Ochsner acquisition of OB/GYN practice based at Woman’s will alter Baton Rouge market

Local health care providers are still reeling from the March 19 announcement that Ochsner Health is acquiring the largest OB/GYN practice in the market, Louisiana Women’s Healthcare, which is based in the physician’s office building at Woman’s Hospital.

LWH says its approximately 70,000 patients will notice few changes under the new ownership—except better access to telehealth and electronic medical records platforms.

It has also said it will continue to deliver babies at Woman’s Hospital, which is no small thing, as LWH physicians do nearly 60% of the deliveries at the Airline Highway facility.

But while things may appear unchanged on the surface for now, the implications of the acquisition are significant for the market. Even if LWH physicians continue doing deliveries at Woman’s, they’ll eventually be incentivized to do other types of procedures at Ochsner facilities and, more importantly, to refer their patients to Ochsner physicians in other fields—internal medicine, say, or oncology.  

Moreover, since women statistically make most of the health care decisions in the family, LWH patients will eventually be more inclined to send their spouses and children to Ochsner primary care physicians and specialists.

“Is this the first step in more to come? Absolutely,” says Kerry Drake, president of employee benefits at BXS Insurance. “If you control the doctors, you control the access.”

Officials at Woman’s Hospital, who were aware that talks between LWH and Ochsner were underway, are trying to downplay the potential magnitude of the acquisition.

“LWH has been very supportive of their intention to continue to provide care at Woman’s Hospital so this will not significantly affect our day-to-day operations,” Woman’s CEO Barbara Griffith says. “We’re learning how we’re going to work together in this new relationship. … It may be that we will have new options to consider in how we pursue partnership or how we improve aspects of Woman’s as it is today, so we see the LWH Ochsner partnership as simply broadening our options.”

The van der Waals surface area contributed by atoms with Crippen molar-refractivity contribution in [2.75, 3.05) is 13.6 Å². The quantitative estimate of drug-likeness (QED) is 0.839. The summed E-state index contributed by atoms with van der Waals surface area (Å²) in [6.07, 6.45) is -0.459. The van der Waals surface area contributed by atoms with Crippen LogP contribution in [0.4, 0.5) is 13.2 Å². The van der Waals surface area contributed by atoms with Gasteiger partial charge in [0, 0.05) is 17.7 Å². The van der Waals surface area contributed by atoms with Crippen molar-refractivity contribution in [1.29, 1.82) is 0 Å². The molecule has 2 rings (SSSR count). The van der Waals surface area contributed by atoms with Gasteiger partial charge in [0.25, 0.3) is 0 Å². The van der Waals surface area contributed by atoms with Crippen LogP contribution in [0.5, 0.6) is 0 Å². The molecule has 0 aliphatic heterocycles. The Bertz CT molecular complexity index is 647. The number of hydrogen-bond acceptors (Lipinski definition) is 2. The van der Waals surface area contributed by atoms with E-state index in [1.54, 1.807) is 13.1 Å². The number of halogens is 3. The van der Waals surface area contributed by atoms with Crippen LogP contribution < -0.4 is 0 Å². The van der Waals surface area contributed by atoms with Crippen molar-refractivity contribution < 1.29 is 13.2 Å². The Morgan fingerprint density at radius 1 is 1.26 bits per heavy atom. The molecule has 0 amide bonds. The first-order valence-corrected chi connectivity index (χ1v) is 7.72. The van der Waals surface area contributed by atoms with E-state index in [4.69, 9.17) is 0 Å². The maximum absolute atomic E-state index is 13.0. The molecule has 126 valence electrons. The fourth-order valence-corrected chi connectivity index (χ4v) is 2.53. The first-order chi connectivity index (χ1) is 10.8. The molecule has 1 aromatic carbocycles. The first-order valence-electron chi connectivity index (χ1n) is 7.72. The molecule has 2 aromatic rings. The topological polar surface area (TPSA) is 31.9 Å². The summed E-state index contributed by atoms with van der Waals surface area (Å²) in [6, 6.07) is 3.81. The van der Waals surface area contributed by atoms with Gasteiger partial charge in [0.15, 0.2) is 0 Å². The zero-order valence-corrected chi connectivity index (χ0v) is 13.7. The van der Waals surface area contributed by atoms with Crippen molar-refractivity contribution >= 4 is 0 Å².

LWH has touted the access to Ochsner’s robust medical records platform, EPIC, as one of the primary drivers behind the deal. Health care providers increasingly need access to such tools to compete efficiently, and acquiring the platform on its own was cost prohibitive, LWH officials previously told Daily Report.

Griffith says Woman’s is aware of the need to upgrade the medical records platform utilized by the hospital and its physician groups, and was in talks with LWH about moving to a new system.

“That was a key priority that came out of our strategic planning work (in 2019),” she says. “LWH physicians were part of that with us and we had plans to upgrade very soon.”

Another factor behind the deal, though, was the money, according to sources familiar with the situation. Terms of the acquisition were not disclosed, but those familiar with the deal say Ochsner offered LWH a price that was hard to refuse, particularly for older physicians eyeing retirement.

Ochsner has made no secret of its intention to grow its footprint in the Baton Rouge market, as it has throughout the region, and the LWH acquisition clearly fits into those plans.

That said, Ochsner CEO Warner Thomas told Daily Report earlier this month that the acquisition should not be seen as a first step toward trying to buy Woman’s Hospital.

Griffith says she can understand “why it would be perceived that way,” but says she interprets it as a sign of Woman’s strength in the market.

“Ochsner recognizes the value and quality of care that Woman’s provides,” she says. “Similar to our other providers, they want to be part of it.”

(Editor’s Note: This story has been revised to correct the number of patients at LWH. Daily Report regrets the error.)